Who is Andrew Cuomo?

Cuomo has been governor of New York State since 2011. He was elected in 2010 and re-elected in 2014.

Prior to becoming governor, he was New York State attorney general from 2007 to 2011.

Before being elected in 2010, he ran for governor once before, in 2002, but lost in a primary to Carl McCall.

His father Mario was a three-term governor in New York State. Andrew worked on several of his father's successful campaigns.

The younger Cuomo also worked in the federal Housing and Urban Development department during Bill Clinton's presidency. He was the head of the department during Clinton's second term.

What platform is Cuomo running on?

Cuomo has tried to position himself as a fighter against President Donald Trump. He has said said the Republican president wants to return to an era of greater sexism, racism and intolerance toward immigrants.




The issues listed on Cuomo's campaign website - including civil rights and criminal justice reform, fighting for women's equality, protecting New York's environment and creating a stronger middle class - refer to defending and protecting New Yorkers against extreme conservatives and Washington.

Cuomo has called on state Senate Republicans to codify current federal abortion laws at the state level, in case those laws are changed at the federal level. He threatened litigation if the federal government ends the DACA (Deferred Action for Childhood Arrivials) program for undocumented immigrants who entered the U.S. as children. He has also denounced the Republican-passed federal tax overhaul.

The governor has also been drawn into a war of words with the president in recent days. Trump fired off a series of tweets after Cuomo said America "was never that great" at an event in Lower Manhattan. Cuomo later backtracked from his remarks, but he did tweet a response to Trump that read, in part: "Let's get something straight: America is great because it rejects your hate-filled agenda of bigotry & sexism"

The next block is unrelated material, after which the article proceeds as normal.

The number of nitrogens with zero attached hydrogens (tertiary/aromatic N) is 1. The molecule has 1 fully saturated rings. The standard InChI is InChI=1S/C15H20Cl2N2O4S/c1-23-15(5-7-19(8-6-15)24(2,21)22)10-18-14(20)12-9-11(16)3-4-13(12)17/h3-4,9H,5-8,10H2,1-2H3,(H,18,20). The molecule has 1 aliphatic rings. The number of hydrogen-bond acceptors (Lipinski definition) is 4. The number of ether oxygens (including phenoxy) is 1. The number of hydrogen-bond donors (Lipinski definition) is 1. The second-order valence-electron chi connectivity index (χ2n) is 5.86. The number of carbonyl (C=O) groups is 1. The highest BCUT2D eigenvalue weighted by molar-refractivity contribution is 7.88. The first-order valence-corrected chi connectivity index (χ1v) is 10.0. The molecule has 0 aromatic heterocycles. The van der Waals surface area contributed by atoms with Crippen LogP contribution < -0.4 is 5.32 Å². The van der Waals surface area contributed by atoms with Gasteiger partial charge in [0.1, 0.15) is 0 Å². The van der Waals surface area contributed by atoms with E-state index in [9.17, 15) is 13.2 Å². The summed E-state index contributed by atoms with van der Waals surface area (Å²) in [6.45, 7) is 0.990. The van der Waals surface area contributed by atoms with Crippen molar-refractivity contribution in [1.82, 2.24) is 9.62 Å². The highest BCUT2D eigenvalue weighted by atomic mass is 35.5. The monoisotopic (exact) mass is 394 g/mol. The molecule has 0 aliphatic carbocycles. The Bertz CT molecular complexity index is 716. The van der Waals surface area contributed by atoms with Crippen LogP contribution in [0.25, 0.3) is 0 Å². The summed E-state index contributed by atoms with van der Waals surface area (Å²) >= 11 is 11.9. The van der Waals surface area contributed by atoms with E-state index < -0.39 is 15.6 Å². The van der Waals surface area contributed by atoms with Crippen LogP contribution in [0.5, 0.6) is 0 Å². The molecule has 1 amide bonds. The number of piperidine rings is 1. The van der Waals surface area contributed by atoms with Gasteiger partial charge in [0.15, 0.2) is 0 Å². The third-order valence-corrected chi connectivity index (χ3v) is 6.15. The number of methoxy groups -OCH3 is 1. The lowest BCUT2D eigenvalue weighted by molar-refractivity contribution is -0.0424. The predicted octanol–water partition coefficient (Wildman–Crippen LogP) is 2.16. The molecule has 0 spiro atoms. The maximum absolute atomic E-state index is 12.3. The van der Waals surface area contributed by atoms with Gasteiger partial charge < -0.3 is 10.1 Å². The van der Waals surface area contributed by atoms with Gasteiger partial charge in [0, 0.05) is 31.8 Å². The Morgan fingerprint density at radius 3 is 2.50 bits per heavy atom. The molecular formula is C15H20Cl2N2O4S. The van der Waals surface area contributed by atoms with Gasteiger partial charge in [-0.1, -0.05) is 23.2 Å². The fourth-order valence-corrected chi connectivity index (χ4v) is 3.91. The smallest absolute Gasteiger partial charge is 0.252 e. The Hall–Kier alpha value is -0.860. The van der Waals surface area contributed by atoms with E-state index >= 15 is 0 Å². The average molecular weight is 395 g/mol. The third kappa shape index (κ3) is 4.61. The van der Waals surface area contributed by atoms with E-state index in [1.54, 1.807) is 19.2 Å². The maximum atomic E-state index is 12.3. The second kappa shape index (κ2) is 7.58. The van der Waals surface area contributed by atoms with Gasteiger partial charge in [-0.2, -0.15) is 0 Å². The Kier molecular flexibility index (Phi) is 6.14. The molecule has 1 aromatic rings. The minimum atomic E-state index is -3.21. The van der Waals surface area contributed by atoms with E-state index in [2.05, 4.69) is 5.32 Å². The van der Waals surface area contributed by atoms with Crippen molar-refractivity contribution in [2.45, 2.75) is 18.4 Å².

What do his opponents say?

Cuomo is facing a primary opponent, Cynthia Nixon, who has criticized him for not being progressive enough. She has called him a "wannabe Republican."

Nixon supporters say her entry into the race has caused the governor to enact more left-leaning policies, something they dubbed the "Cynthia effect." Examples of the "Cynthia effect" include:

  • The governor's proposal for a statewide ban on carryout plastic bags - after Cuomo signed a bill to block New York City's ban.
  • Authorizing a study on the legalization of marijuana in New York after previously calling it a "gateway drug." (The state health commissioner says the study recommended legalization of marijuana.)
  • Granting New York parolees the right to vote.
  • The reunification of the Independent Democratic Conference - a group of Democrats in the state Senate that caucused with Republicans - with Democrats. (Nixon specifically took credit for this.)

She has continuously criticized Cuomo over the state of the subways. She has also been critical of his education policies and his stance on sexual harassment.

Nixon has also been critical of the governor's record on corruption. This has also been a point of contention for the Republican candidate in the race, Marc Molinaro, who has said the governor has enabled a culture of corruption. Earlier this year, Joe Percoco, a former top aide to Cuomo, was convicted in a bribery and corruption trial, and several defendants were convicted in a corruption trial connected to the governor's Buffalo Billion project.